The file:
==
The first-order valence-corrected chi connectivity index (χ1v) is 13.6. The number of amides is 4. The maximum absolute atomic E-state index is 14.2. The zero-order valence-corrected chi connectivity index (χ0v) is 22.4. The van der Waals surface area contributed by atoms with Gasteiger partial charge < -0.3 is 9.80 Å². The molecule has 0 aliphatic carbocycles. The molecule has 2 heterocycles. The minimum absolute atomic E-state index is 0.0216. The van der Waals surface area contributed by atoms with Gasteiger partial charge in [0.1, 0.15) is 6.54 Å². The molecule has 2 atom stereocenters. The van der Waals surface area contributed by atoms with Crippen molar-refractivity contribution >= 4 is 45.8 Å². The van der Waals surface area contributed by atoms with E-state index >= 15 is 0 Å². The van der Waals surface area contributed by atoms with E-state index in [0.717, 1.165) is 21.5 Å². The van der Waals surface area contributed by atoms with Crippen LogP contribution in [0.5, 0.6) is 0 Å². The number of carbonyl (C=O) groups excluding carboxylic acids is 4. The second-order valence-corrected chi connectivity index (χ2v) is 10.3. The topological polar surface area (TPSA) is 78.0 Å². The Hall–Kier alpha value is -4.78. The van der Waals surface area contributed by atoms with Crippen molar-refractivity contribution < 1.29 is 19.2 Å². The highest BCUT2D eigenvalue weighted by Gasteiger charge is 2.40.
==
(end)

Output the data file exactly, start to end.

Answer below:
The first-order valence-corrected chi connectivity index (χ1v) is 13.6. The number of amides is 4. The maximum absolute atomic E-state index is 14.2. The zero-order valence-corrected chi connectivity index (χ0v) is 22.4. The van der Waals surface area contributed by atoms with Gasteiger partial charge < -0.3 is 9.80 Å². The molecule has 0 aliphatic carbocycles. The molecule has 2 heterocycles. The minimum absolute atomic E-state index is 0.0216. The van der Waals surface area contributed by atoms with Gasteiger partial charge in [0.1, 0.15) is 6.54 Å². The molecule has 2 atom stereocenters. The van der Waals surface area contributed by atoms with Crippen molar-refractivity contribution >= 4 is 45.8 Å². The van der Waals surface area contributed by atoms with E-state index >= 15 is 0 Å². The van der Waals surface area contributed by atoms with E-state index in [0.717, 1.165) is 21.5 Å². The van der Waals surface area contributed by atoms with Crippen LogP contribution in [0.5, 0.6) is 0 Å². The number of carbonyl (C=O) groups excluding carboxylic acids is 4. The second-order valence-corrected chi connectivity index (χ2v) is 10.3. The topological polar surface area (TPSA) is 78.0 Å². The Hall–Kier alpha value is -4.78. The van der Waals surface area contributed by atoms with Crippen molar-refractivity contribution < 1.29 is 19.2 Å². The highest BCUT2D eigenvalue weighted by Gasteiger charge is 2.40.